As you might expect a little chaos appears. Chaos is good… Embrace the chaos! Use the result to have a little fun while learning.
A few electronic sacrifices await the arrival of the students.
The event is STEMpede, a day filled with science, technology, engineering and math at the Parker School
here in Waimea. With Keck Observatory
essentially right next door, it makes sense that our engineers and astronomers can put on quite a day for the kids.We were joined by one of the engineers from Liquid Robotics
and a couple local physicians and paramedics for a variety of activities and talks.
I was not going to simply talk, I have always believed learning is best done by hand. Some of the gear was from my own garage, some off the electronics disposal pallet at work. A lineup of old electronics greeted the kids, then I opened the tool-bag!
Continue reading STEMpede at Parker…
Tomorrow is AstroDay at the Prince Kuhio Plaza in Hilo. I will be there! Will you?
Astronomy is a science where human timescales become insignificant. It seems like everything we are watching takes millions or even billions of years to occur. To be sure, there are a few things that happen quickly, like supernovae, but those events are the exceptions. Everywhere we look we see the stately dance of stars and galaxies, the formation of worlds. The dance is spread across distances and times so vast that even those who study the universe have difficulty comprehending the sheer immensity involved. Stars and planets take hundreds of thousands of years to form, a galaxy collision may go on for millions of years.
M6, the Butterfly Cluster
And yet there is a significant portion
of our fellow citizens who insist that the universe is only a few thousand years old. I encounter this belief all too often, a dogged insistence that everything was created just a few thousand years ago. There are variations on the theme, with differing numbers, but these beliefs generally accept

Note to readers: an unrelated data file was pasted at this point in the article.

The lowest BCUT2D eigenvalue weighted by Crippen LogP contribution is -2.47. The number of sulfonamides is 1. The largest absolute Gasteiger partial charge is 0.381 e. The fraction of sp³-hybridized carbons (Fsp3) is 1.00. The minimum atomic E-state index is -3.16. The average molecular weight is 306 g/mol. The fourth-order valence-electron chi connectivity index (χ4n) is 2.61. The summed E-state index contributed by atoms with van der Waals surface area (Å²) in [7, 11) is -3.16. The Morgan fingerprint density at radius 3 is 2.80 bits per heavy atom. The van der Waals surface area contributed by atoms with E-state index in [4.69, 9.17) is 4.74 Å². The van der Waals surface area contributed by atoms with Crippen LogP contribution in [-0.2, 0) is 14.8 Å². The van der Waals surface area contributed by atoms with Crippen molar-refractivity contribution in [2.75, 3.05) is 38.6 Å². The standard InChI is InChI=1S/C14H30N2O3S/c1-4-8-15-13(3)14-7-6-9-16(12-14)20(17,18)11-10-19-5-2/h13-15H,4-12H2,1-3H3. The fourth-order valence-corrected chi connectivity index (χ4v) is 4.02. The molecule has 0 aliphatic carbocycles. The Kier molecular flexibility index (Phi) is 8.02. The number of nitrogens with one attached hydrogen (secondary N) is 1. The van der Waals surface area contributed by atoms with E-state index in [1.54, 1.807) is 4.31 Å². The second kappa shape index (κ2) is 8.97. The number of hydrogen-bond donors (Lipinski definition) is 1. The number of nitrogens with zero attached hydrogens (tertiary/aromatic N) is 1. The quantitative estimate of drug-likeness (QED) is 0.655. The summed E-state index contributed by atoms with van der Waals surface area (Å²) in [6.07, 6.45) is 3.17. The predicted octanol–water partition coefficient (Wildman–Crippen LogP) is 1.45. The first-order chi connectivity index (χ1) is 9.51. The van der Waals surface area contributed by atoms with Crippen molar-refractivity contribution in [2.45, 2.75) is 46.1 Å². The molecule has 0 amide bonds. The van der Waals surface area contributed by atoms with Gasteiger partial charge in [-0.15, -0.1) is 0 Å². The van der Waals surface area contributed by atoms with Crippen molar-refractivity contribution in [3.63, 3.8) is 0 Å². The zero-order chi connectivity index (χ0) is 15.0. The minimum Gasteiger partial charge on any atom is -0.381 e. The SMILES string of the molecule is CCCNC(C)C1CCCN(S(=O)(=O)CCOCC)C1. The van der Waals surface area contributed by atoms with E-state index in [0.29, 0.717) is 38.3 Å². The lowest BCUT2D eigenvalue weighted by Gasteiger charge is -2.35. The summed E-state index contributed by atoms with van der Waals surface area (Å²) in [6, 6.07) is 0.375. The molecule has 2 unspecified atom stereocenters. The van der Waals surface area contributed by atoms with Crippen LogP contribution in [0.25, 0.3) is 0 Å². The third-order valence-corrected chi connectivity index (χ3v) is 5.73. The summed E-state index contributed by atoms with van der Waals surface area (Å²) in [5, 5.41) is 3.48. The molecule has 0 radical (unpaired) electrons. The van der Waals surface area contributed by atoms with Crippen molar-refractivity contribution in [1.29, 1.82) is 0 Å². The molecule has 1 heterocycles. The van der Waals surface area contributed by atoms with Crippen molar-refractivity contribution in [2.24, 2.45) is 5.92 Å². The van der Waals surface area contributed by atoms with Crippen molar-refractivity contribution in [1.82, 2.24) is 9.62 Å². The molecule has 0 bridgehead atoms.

that our universe and the Earth were formed within the last ten thousand years. Never mind we have literally mountains of evidence to the contrary, when that evidence clashes with worldviews instilled since birth by a religion and parents, a discouraging number of people ignore reality and cling to what they were taught. To admit otherwise would open up too many other dearly held beliefs to questioning, a truly uncomfortable challenge.
Continue reading Creationist Astronomy…
Another exhibit built for public outreach functions. It was completed and used for the recent W. M. Keck Observatory open house. You will also be able to see it at the upcoming AstroDay fun in Hilo.
Ray-tracing is a standard way to analyze optical designs. The technique allows the optical designer to follow the path of each ray of light through a system of lenses and mirrors. While ray tracing used to be done with pencil and paper, it is now done on a computer screen. What I had never seen was this process done in the physical. But I can figure out how…
A laser ray trace table used to demonstrate the focal point of a simple lens
Take a few laser line modules, a bit of sheet metal and paint, a bit of circuitry and we can do this!
In the photo you can see the idea… Five red laser line modules are aligned across a table. Stick a lens section in the beams and you can observe refraction as it happens. Using a double convex lens, all of the beams converge to a focus. A clear demonstration of the basic principles of optics!
Continue reading Laser Ray-Trace…